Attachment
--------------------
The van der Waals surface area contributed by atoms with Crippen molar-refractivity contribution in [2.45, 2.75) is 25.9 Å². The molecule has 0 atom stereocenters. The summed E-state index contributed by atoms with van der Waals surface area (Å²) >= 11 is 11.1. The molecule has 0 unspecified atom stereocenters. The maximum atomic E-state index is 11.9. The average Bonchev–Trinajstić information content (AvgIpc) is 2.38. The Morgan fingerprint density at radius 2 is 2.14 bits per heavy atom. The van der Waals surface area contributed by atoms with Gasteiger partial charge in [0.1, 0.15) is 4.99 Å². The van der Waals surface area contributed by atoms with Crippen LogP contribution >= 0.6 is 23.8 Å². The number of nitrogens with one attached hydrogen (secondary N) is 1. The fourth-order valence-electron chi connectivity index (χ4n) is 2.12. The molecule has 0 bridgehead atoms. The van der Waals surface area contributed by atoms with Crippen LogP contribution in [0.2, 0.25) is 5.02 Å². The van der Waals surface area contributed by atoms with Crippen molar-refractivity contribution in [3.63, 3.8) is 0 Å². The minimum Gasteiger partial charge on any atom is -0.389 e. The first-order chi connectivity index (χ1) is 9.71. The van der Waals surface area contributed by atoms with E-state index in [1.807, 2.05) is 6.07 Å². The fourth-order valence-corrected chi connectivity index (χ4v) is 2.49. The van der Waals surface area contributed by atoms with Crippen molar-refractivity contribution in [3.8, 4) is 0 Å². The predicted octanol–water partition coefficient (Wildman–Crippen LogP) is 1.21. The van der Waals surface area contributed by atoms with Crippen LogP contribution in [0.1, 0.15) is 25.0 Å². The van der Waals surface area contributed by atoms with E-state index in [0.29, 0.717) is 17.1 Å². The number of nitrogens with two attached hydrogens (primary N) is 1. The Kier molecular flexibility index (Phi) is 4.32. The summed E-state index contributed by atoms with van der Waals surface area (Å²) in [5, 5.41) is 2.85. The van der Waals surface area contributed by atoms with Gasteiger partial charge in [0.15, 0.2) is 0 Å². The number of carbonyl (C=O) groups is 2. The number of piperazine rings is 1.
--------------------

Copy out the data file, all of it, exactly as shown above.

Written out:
The van der Waals surface area contributed by atoms with Crippen molar-refractivity contribution in [2.45, 2.75) is 25.9 Å². The molecule has 0 atom stereocenters. The summed E-state index contributed by atoms with van der Waals surface area (Å²) >= 11 is 11.1. The molecule has 0 unspecified atom stereocenters. The maximum atomic E-state index is 11.9. The average Bonchev–Trinajstić information content (AvgIpc) is 2.38. The Morgan fingerprint density at radius 2 is 2.14 bits per heavy atom. The van der Waals surface area contributed by atoms with Gasteiger partial charge in [0.1, 0.15) is 4.99 Å². The van der Waals surface area contributed by atoms with Crippen LogP contribution >= 0.6 is 23.8 Å². The number of nitrogens with one attached hydrogen (secondary N) is 1. The fourth-order valence-electron chi connectivity index (χ4n) is 2.12. The molecule has 0 bridgehead atoms. The van der Waals surface area contributed by atoms with Crippen LogP contribution in [0.2, 0.25) is 5.02 Å². The van der Waals surface area contributed by atoms with Crippen molar-refractivity contribution in [3.63, 3.8) is 0 Å². The minimum Gasteiger partial charge on any atom is -0.389 e. The first-order chi connectivity index (χ1) is 9.71. The van der Waals surface area contributed by atoms with E-state index in [1.807, 2.05) is 6.07 Å². The fourth-order valence-corrected chi connectivity index (χ4v) is 2.49. The van der Waals surface area contributed by atoms with Crippen molar-refractivity contribution in [3.8, 4) is 0 Å². The predicted octanol–water partition coefficient (Wildman–Crippen LogP) is 1.21. The van der Waals surface area contributed by atoms with Crippen LogP contribution in [0.1, 0.15) is 25.0 Å². The van der Waals surface area contributed by atoms with E-state index in [0.29, 0.717) is 17.1 Å². The number of nitrogens with two attached hydrogens (primary N) is 1. The Kier molecular flexibility index (Phi) is 4.32. The summed E-state index contributed by atoms with van der Waals surface area (Å²) in [5, 5.41) is 2.85. The van der Waals surface area contributed by atoms with Gasteiger partial charge in [0.15, 0.2) is 0 Å². The number of carbonyl (C=O) groups is 2. The number of piperazine rings is 1.